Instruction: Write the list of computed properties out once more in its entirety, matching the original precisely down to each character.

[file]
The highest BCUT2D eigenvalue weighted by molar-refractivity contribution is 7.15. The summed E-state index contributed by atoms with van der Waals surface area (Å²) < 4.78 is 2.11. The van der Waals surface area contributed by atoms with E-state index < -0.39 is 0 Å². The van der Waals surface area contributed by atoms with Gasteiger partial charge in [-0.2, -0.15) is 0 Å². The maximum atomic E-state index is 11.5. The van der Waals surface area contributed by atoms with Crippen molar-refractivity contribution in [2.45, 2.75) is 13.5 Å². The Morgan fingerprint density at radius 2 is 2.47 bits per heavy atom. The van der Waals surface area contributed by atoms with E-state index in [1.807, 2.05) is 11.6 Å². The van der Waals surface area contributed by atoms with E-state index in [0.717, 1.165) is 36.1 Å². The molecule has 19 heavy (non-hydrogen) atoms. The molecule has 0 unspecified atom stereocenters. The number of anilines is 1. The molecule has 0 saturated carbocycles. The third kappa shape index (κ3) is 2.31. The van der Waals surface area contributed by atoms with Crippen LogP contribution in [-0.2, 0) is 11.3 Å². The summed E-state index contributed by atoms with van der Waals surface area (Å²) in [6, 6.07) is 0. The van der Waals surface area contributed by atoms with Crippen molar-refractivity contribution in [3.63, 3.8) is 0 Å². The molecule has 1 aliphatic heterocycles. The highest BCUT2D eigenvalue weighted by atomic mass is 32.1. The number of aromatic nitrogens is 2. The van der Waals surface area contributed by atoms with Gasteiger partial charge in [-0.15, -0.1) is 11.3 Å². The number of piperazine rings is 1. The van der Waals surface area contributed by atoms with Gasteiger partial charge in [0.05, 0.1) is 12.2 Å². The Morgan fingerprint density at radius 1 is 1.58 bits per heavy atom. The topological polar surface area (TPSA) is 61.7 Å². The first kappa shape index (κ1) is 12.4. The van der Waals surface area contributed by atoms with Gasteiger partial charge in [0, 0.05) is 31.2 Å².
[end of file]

The highest BCUT2D eigenvalue weighted by molar-refractivity contribution is 7.15. The summed E-state index contributed by atoms with van der Waals surface area (Å²) < 4.78 is 2.11. The van der Waals surface area contributed by atoms with E-state index < -0.39 is 0 Å². The van der Waals surface area contributed by atoms with Gasteiger partial charge in [-0.2, -0.15) is 0 Å². The maximum atomic E-state index is 11.5. The van der Waals surface area contributed by atoms with Crippen molar-refractivity contribution in [2.45, 2.75) is 13.5 Å². The Morgan fingerprint density at radius 2 is 2.47 bits per heavy atom. The van der Waals surface area contributed by atoms with E-state index in [1.807, 2.05) is 11.6 Å². The van der Waals surface area contributed by atoms with E-state index in [0.717, 1.165) is 36.1 Å². The molecule has 19 heavy (non-hydrogen) atoms. The molecule has 0 unspecified atom stereocenters. The number of anilines is 1. The molecule has 0 saturated carbocycles. The third kappa shape index (κ3) is 2.31. The van der Waals surface area contributed by atoms with Crippen LogP contribution in [-0.2, 0) is 11.3 Å². The summed E-state index contributed by atoms with van der Waals surface area (Å²) in [6, 6.07) is 0. The van der Waals surface area contributed by atoms with Crippen molar-refractivity contribution in [3.63, 3.8) is 0 Å². The molecule has 1 aliphatic heterocycles. The highest BCUT2D eigenvalue weighted by atomic mass is 32.1. The number of aromatic nitrogens is 2. The van der Waals surface area contributed by atoms with Gasteiger partial charge in [-0.15, -0.1) is 11.3 Å². The number of piperazine rings is 1. The van der Waals surface area contributed by atoms with Gasteiger partial charge in [0.05, 0.1) is 12.2 Å². The Morgan fingerprint density at radius 1 is 1.58 bits per heavy atom. The topological polar surface area (TPSA) is 61.7 Å². The first kappa shape index (κ1) is 12.4. The van der Waals surface area contributed by atoms with Gasteiger partial charge in [0, 0.05) is 31.2 Å².